It was a deep blue room. The windows fluttered with red and cream and blue Ghanaian designs. There was no white background for the power point, so chewing gum was chewed and used to stick up large sheets of white paper. The wind blew down the paper and the power point was tried against the blue paint. It was good enough.
Then tape was found and the white paper was put back up.
Bernice stood and pointed at her watch.
Seven hours of training later, after much discussion, lots of questions, and many strident corrections by Bernice, we agreed to meet in the morning to start the surveys in Ngambo village. We were to greet the chief first, then the team could start.
The chief and elders of Ngambo sat most of the day under a thatch pergola with a couple of animal skins drying across two of the cross-timbered ends. We walked over. The chief leaned forward and welcomed us.
Dr.s Kathleen Ragsdale and Lindsey Peterson then made a short English speech—a reminder that the team had come by in March to request working with Ngambo; a reminder that the project was on soy innovation and measuring for other agriculture factors like soil health and crop choices, women’s empowerment and micro loans; a declaration that we were happy to be there and a request for permission to start going into the village huts to talk to the people. One of the surveyors translated.
“Analatoon,” thank you, we said, in Konkomba. The Chief spoke in Konkomba: they were honored to be of help to Ghana.
“Analatoon.” We bowed this time.
Formalities done, we went to the nearby trees where nineteen freshly trained surveyors stood waiting to start in pairs. No one knew Bernice had ridden in early on a motorbike.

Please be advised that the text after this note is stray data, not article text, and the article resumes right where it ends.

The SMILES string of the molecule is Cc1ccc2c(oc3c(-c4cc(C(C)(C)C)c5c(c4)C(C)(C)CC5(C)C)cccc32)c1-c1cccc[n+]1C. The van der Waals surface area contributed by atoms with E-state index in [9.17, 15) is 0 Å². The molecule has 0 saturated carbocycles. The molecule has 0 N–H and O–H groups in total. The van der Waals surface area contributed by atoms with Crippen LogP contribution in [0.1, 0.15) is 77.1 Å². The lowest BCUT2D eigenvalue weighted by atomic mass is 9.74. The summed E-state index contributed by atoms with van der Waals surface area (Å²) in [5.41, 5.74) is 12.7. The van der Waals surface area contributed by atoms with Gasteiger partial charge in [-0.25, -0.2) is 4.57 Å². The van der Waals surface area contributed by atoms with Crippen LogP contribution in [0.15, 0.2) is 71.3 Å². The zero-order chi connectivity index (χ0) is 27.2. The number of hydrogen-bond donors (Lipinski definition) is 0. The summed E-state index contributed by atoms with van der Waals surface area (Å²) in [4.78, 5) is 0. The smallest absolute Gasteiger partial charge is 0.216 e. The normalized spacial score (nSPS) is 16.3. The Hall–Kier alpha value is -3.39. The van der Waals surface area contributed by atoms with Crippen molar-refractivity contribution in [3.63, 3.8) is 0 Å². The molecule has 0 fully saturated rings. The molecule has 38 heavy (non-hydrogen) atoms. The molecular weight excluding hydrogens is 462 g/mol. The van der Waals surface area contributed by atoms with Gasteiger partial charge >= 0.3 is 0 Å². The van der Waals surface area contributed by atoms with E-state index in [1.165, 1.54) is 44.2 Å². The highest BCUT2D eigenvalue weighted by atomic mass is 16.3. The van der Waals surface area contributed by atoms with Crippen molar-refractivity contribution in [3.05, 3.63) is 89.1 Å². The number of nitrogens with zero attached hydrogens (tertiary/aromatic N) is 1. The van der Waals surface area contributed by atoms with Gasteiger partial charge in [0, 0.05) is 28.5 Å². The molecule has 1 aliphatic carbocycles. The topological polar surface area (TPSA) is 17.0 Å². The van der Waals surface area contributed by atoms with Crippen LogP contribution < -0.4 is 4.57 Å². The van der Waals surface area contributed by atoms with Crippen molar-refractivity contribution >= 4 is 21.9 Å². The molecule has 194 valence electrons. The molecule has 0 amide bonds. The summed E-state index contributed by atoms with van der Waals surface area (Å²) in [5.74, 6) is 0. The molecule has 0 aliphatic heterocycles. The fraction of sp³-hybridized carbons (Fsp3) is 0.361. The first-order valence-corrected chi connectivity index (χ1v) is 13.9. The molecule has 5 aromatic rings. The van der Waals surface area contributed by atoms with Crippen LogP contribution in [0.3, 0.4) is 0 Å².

She was a teacher and had her salary held for a year now. This was because she was outspoken about a politician and then that politician was elected; he was friends with her supervisor. She was now so deeply inside a hut compound that no one knew she was in Ngambo at all. We counted heads. One short. Then a shout went up, Bernice, finished with her first two-hour survey in one hour, was on the move and sighted.
The team went out to the huts and we waited for the completed surveys under the trees where bats hung upside down fifty-feet above our heads. Chickens took their chicks on walk-about for good bits to eat. Ghanaian mixed-breed dogs slept, goat kids ran, piglets went darting over and through piles left here and there, and short-haired sheep that resembled goats until you looked closer ambled.
A villager with long, long legs walked up with a pan of dirt from a termite mound mixed with teak tree leaves and poured two piles onto the ground for his flock of chicks. Termite mounds here reach eight-ten-twelve feet tall in the fields and resemble craggy mountains. This villager had lured a termite town near the village so he could have access to termites for his chicks each day. He clicked his tongue until the hens brought the babies around. The long-legged Ngambo man stirred the dirt piles with a stick. The hens and chicks chirped and pecked feverishly. Anytime a chick from the wrong family ventured into a pile, the hen shooed it quickly away. Group unity was held as paramount.
In the meantime in the human world, Bernice had powered through her work without waiting for her partner, and thankfully the chief did not know proceedings had begun without his official word. After a long and sweltering day, the team finished day one.